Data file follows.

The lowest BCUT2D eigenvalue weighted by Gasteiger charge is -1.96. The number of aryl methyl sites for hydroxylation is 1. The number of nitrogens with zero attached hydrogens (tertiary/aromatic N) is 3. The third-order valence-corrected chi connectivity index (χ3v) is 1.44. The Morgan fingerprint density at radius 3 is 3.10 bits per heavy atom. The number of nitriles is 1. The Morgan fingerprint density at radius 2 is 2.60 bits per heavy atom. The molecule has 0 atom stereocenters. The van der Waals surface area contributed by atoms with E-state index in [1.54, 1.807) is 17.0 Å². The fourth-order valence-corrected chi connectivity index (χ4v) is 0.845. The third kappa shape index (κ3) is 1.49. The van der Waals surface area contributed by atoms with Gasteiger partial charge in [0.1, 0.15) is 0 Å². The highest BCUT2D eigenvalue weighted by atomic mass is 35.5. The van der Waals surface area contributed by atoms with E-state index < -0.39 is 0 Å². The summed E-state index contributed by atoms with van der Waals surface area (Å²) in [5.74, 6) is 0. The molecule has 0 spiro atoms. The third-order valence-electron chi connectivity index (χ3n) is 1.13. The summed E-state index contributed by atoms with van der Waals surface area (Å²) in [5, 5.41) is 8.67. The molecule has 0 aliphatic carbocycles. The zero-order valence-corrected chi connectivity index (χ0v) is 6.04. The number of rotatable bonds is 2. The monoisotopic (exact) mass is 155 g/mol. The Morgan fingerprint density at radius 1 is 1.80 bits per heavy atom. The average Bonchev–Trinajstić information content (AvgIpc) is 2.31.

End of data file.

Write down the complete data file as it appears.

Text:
The lowest BCUT2D eigenvalue weighted by Gasteiger charge is -1.96. The number of aryl methyl sites for hydroxylation is 1. The number of nitrogens with zero attached hydrogens (tertiary/aromatic N) is 3. The third-order valence-corrected chi connectivity index (χ3v) is 1.44. The Morgan fingerprint density at radius 3 is 3.10 bits per heavy atom. The number of nitriles is 1. The Morgan fingerprint density at radius 2 is 2.60 bits per heavy atom. The molecule has 0 atom stereocenters. The van der Waals surface area contributed by atoms with E-state index in [1.54, 1.807) is 17.0 Å². The fourth-order valence-corrected chi connectivity index (χ4v) is 0.845. The third kappa shape index (κ3) is 1.49. The van der Waals surface area contributed by atoms with Gasteiger partial charge in [0.1, 0.15) is 0 Å². The highest BCUT2D eigenvalue weighted by atomic mass is 35.5. The van der Waals surface area contributed by atoms with E-state index < -0.39 is 0 Å². The summed E-state index contributed by atoms with van der Waals surface area (Å²) in [5.74, 6) is 0. The molecule has 0 spiro atoms. The third-order valence-electron chi connectivity index (χ3n) is 1.13. The summed E-state index contributed by atoms with van der Waals surface area (Å²) in [5, 5.41) is 8.67. The molecule has 0 aliphatic carbocycles. The zero-order valence-corrected chi connectivity index (χ0v) is 6.04. The number of rotatable bonds is 2. The monoisotopic (exact) mass is 155 g/mol. The Morgan fingerprint density at radius 1 is 1.80 bits per heavy atom. The average Bonchev–Trinajstić information content (AvgIpc) is 2.31.